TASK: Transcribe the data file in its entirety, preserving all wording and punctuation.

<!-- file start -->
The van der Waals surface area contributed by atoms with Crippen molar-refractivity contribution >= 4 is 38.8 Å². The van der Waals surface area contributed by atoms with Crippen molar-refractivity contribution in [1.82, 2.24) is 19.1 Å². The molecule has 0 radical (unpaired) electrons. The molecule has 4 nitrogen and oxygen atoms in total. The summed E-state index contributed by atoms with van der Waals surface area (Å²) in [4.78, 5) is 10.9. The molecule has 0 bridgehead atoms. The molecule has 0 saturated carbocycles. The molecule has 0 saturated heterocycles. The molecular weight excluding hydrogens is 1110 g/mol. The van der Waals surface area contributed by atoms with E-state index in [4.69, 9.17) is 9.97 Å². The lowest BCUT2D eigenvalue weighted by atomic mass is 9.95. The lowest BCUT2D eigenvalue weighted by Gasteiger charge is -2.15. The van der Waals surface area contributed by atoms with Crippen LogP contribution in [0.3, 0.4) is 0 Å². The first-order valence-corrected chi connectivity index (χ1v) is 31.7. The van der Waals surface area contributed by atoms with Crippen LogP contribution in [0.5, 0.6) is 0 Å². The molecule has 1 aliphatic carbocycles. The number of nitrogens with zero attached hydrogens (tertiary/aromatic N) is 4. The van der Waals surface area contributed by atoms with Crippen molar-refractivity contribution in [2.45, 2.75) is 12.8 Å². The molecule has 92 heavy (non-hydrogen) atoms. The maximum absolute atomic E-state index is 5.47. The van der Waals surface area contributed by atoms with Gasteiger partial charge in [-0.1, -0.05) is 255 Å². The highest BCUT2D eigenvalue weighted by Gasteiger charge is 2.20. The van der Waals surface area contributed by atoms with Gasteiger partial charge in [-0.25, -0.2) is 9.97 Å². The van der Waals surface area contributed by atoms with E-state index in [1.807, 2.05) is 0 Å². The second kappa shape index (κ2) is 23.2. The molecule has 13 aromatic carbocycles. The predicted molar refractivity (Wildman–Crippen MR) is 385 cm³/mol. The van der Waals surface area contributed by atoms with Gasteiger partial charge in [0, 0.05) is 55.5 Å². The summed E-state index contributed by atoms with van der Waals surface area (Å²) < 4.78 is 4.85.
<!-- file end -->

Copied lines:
The van der Waals surface area contributed by atoms with Crippen molar-refractivity contribution >= 4 is 38.8 Å². The van der Waals surface area contributed by atoms with Crippen molar-refractivity contribution in [1.82, 2.24) is 19.1 Å². The molecule has 0 radical (unpaired) electrons. The molecule has 4 nitrogen and oxygen atoms in total. The summed E-state index contributed by atoms with van der Waals surface area (Å²) in [4.78, 5) is 10.9. The molecule has 0 bridgehead atoms. The molecule has 0 saturated carbocycles. The molecule has 0 saturated heterocycles. The molecular weight excluding hydrogens is 1110 g/mol. The van der Waals surface area contributed by atoms with E-state index in [4.69, 9.17) is 9.97 Å². The lowest BCUT2D eigenvalue weighted by atomic mass is 9.95. The lowest BCUT2D eigenvalue weighted by Gasteiger charge is -2.15. The van der Waals surface area contributed by atoms with Crippen LogP contribution in [0.3, 0.4) is 0 Å². The first-order valence-corrected chi connectivity index (χ1v) is 31.7. The van der Waals surface area contributed by atoms with Crippen LogP contribution in [0.5, 0.6) is 0 Å². The molecule has 1 aliphatic carbocycles. The number of nitrogens with zero attached hydrogens (tertiary/aromatic N) is 4. The van der Waals surface area contributed by atoms with Crippen molar-refractivity contribution in [2.45, 2.75) is 12.8 Å². The molecule has 92 heavy (non-hydrogen) atoms. The maximum absolute atomic E-state index is 5.47. The van der Waals surface area contributed by atoms with Gasteiger partial charge in [-0.1, -0.05) is 255 Å². The highest BCUT2D eigenvalue weighted by Gasteiger charge is 2.20. The van der Waals surface area contributed by atoms with Gasteiger partial charge in [-0.25, -0.2) is 9.97 Å². The van der Waals surface area contributed by atoms with E-state index in [1.807, 2.05) is 0 Å². The second kappa shape index (κ2) is 23.2. The molecule has 13 aromatic carbocycles. The predicted molar refractivity (Wildman–Crippen MR) is 385 cm³/mol. The van der Waals surface area contributed by atoms with Gasteiger partial charge in [0, 0.05) is 55.5 Å². The summed E-state index contributed by atoms with van der Waals surface area (Å²) < 4.78 is 4.85.